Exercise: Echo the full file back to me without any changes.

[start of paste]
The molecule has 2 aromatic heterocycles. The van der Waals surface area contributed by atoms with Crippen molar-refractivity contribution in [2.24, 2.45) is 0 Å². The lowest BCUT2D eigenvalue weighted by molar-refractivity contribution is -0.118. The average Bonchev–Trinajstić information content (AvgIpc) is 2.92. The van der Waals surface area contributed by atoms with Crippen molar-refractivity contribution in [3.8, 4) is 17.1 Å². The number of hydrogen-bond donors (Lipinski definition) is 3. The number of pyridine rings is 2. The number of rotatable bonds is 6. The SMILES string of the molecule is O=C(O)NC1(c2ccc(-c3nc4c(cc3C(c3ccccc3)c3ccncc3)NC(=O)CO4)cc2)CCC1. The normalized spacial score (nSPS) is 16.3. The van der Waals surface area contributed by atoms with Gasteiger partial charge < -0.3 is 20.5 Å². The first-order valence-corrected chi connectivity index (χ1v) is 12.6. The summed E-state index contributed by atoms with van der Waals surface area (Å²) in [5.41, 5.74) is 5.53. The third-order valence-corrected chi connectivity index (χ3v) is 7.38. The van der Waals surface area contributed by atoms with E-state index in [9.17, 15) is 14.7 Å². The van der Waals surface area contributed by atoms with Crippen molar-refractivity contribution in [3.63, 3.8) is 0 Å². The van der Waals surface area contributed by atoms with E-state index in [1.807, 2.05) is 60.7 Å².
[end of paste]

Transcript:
The molecule has 2 aromatic heterocycles. The van der Waals surface area contributed by atoms with Crippen molar-refractivity contribution in [2.24, 2.45) is 0 Å². The lowest BCUT2D eigenvalue weighted by molar-refractivity contribution is -0.118. The average Bonchev–Trinajstić information content (AvgIpc) is 2.92. The van der Waals surface area contributed by atoms with Crippen molar-refractivity contribution in [3.8, 4) is 17.1 Å². The number of hydrogen-bond donors (Lipinski definition) is 3. The number of pyridine rings is 2. The number of rotatable bonds is 6. The SMILES string of the molecule is O=C(O)NC1(c2ccc(-c3nc4c(cc3C(c3ccccc3)c3ccncc3)NC(=O)CO4)cc2)CCC1. The normalized spacial score (nSPS) is 16.3. The van der Waals surface area contributed by atoms with Gasteiger partial charge < -0.3 is 20.5 Å². The first-order valence-corrected chi connectivity index (χ1v) is 12.6. The summed E-state index contributed by atoms with van der Waals surface area (Å²) in [5.41, 5.74) is 5.53. The third-order valence-corrected chi connectivity index (χ3v) is 7.38. The van der Waals surface area contributed by atoms with E-state index in [9.17, 15) is 14.7 Å². The van der Waals surface area contributed by atoms with Crippen molar-refractivity contribution in [3.63, 3.8) is 0 Å². The van der Waals surface area contributed by atoms with E-state index in [1.807, 2.05) is 60.7 Å².